Friday, December 13, 2013

The Amazing World of Exoskeleton Technology

Science Fiction: The Mother of Invention

In 1898, and again in its 1938 radio adaptation, H.G. Wells' The War of The Worlds captivated audiences with its tale of Martian invasion. Throughout the 1930s and '40s, Buck Rogers space exploration stories filled comic book pages, pulp magazines, movie theaters and radio airwaves. Moviegoers in the early '50s devoured films like The Day the Earth Stood Still and Destination Moon. In 1953, Abbot and Costello went to Mars. In 1957, the Soviets sent Sputnik I into space. It was the starter's pistol to the Space Race and the onset of a new technological revolution. In 1961, Yuri Gagarin became the first human in space and, in 1969, television sets that had earlier shown Lost in Space and Star Trek showed Neil Armstrong set foot on the Moon.

A 1928 issue of the Amazing Stories comic book featured a hero zipping around in a jet pack, a fictional technology reprised often in popular culture, including the 1954 film The Rocket Man. A decade later, a real jet pack took flight at the California State Fair.

In 2000, Honda created ASIMO, a humanoid robot whose name pays homage to sci-fi author Isaac Asimov, the man who coined the word "robotics."

Captain Kirk's handheld communicator inspired the invention of the cell phone.

Art and fiction populate our imaginations, inspiring new technologies. So, the question now is, in humanity's ongoing effort to make reality and fantasy overlap, who's going to build the first real Iron Man suit?

Iron Man and the Bionic Woman: Technology to Enhance the Human Body

So far, the closest real-life analogs to the Iron Man suit are powered exoskeletons -- wearable machines consisting of an outer framework that uses motors or hydraulics to deliver added energy to the body's movements. In recent years, several exoskeleton variations have emerged for a variety of purposes. The greatest efforts seem to be for medical and military applications, but there are also exoskeletons whose purpose is less specialized. All are made to enhance the human body, whether that means enabling a paraplegic to walk away from his wheelchair, a soldier to carry heavy supplies for miles without getting tired, a rescue worker to lift heavy debris, or an action hero to fight aliens in space.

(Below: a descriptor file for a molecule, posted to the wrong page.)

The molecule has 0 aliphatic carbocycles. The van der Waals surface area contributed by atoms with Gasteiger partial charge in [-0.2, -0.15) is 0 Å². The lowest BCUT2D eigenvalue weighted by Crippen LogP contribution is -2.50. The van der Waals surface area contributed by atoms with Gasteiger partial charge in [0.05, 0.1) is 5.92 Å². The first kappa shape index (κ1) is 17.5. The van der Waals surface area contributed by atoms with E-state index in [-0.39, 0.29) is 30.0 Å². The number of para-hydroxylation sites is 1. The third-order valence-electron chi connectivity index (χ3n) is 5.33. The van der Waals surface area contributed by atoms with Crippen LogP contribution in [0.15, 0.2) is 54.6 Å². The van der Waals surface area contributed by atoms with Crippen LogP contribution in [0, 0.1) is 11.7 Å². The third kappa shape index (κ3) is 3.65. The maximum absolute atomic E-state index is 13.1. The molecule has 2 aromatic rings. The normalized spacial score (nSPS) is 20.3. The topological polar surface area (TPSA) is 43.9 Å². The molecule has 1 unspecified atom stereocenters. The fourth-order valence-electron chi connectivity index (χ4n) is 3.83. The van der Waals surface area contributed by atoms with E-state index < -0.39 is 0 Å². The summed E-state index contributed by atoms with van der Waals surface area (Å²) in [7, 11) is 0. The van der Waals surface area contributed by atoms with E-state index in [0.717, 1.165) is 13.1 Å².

Medical exoskeletons
Ekso Bionics
Argo Medical Technologies
Rex BionicsIn the 1970s TV series The Bionic Woman, tennis pro Jaime Sommers is saved by surgically implanted bionics after a near-fatal skydiving accident. Although medical exoskeletons neither require a scalpel nor allow the wearer to run at 60 miles per hour, they can give those who have suffered paralyzing injury the ability to walk again. While the technology is not yet perfect, devices like Argo Medical Technologies' ReWalk, Rex Bionics' Rex, and Ekso Bionics' Ekso (formerly Berkley Bionics eLEGS) have already had some success helping people who had previously been restricted to wheelchairs to walk.

Each exoskeleton has its limitations. The Ekso and ReWalk both require the wearer to use crutches, and the Rex is controlled using a joystick not unlike a motorized wheelchair. Merely the sensation of being upright and at eye level with others, however, can make a profound impact on the wearer's physical and emotional well-being.

Honda's Walking Assist device has recently begun clinical trials
Not every strength and mobility issue is due to paralysis. For those who do not necessarily require wheelchairs, but nevertheless suffer from limited or deteriorating mobility, there are some less intensive bionic solutions in the works. By far the smallest and sleekest exoskeletal mobility booster is Honda's Walking Assist device. It is not a wheelchair replacement, but rather a rehabilitation tool for those with limited mobility. The device, which uses a combination of hip sensors and motors to improve stride, has recently begun clinical trials on stroke survivors, 80 percent of whom have difficulty walking.

I get by with a little help from my bionic exoskeleton